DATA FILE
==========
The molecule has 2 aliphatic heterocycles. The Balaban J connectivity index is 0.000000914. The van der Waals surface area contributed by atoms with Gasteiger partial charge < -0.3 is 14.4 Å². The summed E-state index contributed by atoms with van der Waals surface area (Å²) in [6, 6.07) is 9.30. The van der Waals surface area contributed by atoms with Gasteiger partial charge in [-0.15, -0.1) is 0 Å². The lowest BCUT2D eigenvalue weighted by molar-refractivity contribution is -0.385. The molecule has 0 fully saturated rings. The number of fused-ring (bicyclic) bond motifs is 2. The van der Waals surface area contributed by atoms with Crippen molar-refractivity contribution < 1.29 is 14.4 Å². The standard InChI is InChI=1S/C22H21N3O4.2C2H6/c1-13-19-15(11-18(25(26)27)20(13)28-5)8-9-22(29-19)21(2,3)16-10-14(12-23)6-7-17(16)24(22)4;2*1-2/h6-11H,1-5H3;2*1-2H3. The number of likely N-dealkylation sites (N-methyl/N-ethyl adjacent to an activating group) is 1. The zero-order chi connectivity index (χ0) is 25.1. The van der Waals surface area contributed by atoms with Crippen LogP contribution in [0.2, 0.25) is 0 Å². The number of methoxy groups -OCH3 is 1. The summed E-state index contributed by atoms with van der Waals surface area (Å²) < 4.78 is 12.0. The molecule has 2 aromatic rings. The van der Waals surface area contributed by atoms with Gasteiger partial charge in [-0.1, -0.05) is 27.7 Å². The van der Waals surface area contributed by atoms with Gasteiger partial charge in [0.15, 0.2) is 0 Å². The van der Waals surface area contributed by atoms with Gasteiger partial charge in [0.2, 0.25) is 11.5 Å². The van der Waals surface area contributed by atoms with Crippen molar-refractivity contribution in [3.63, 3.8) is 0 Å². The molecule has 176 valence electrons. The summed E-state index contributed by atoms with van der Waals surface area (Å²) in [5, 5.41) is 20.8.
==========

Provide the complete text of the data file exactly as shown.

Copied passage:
The molecule has 2 aliphatic heterocycles. The Balaban J connectivity index is 0.000000914. The van der Waals surface area contributed by atoms with Gasteiger partial charge < -0.3 is 14.4 Å². The summed E-state index contributed by atoms with van der Waals surface area (Å²) in [6, 6.07) is 9.30. The van der Waals surface area contributed by atoms with Gasteiger partial charge in [-0.15, -0.1) is 0 Å². The lowest BCUT2D eigenvalue weighted by molar-refractivity contribution is -0.385. The molecule has 0 fully saturated rings. The number of fused-ring (bicyclic) bond motifs is 2. The van der Waals surface area contributed by atoms with Crippen molar-refractivity contribution < 1.29 is 14.4 Å². The standard InChI is InChI=1S/C22H21N3O4.2C2H6/c1-13-19-15(11-18(25(26)27)20(13)28-5)8-9-22(29-19)21(2,3)16-10-14(12-23)6-7-17(16)24(22)4;2*1-2/h6-11H,1-5H3;2*1-2H3. The number of likely N-dealkylation sites (N-methyl/N-ethyl adjacent to an activating group) is 1. The zero-order chi connectivity index (χ0) is 25.1. The van der Waals surface area contributed by atoms with Crippen LogP contribution in [0.2, 0.25) is 0 Å². The number of methoxy groups -OCH3 is 1. The summed E-state index contributed by atoms with van der Waals surface area (Å²) < 4.78 is 12.0. The molecule has 2 aromatic rings. The van der Waals surface area contributed by atoms with Gasteiger partial charge in [-0.1, -0.05) is 27.7 Å². The van der Waals surface area contributed by atoms with Gasteiger partial charge in [0.15, 0.2) is 0 Å². The van der Waals surface area contributed by atoms with Gasteiger partial charge in [0.2, 0.25) is 11.5 Å². The van der Waals surface area contributed by atoms with Crippen molar-refractivity contribution in [3.63, 3.8) is 0 Å². The molecule has 176 valence electrons. The summed E-state index contributed by atoms with van der Waals surface area (Å²) in [5, 5.41) is 20.8.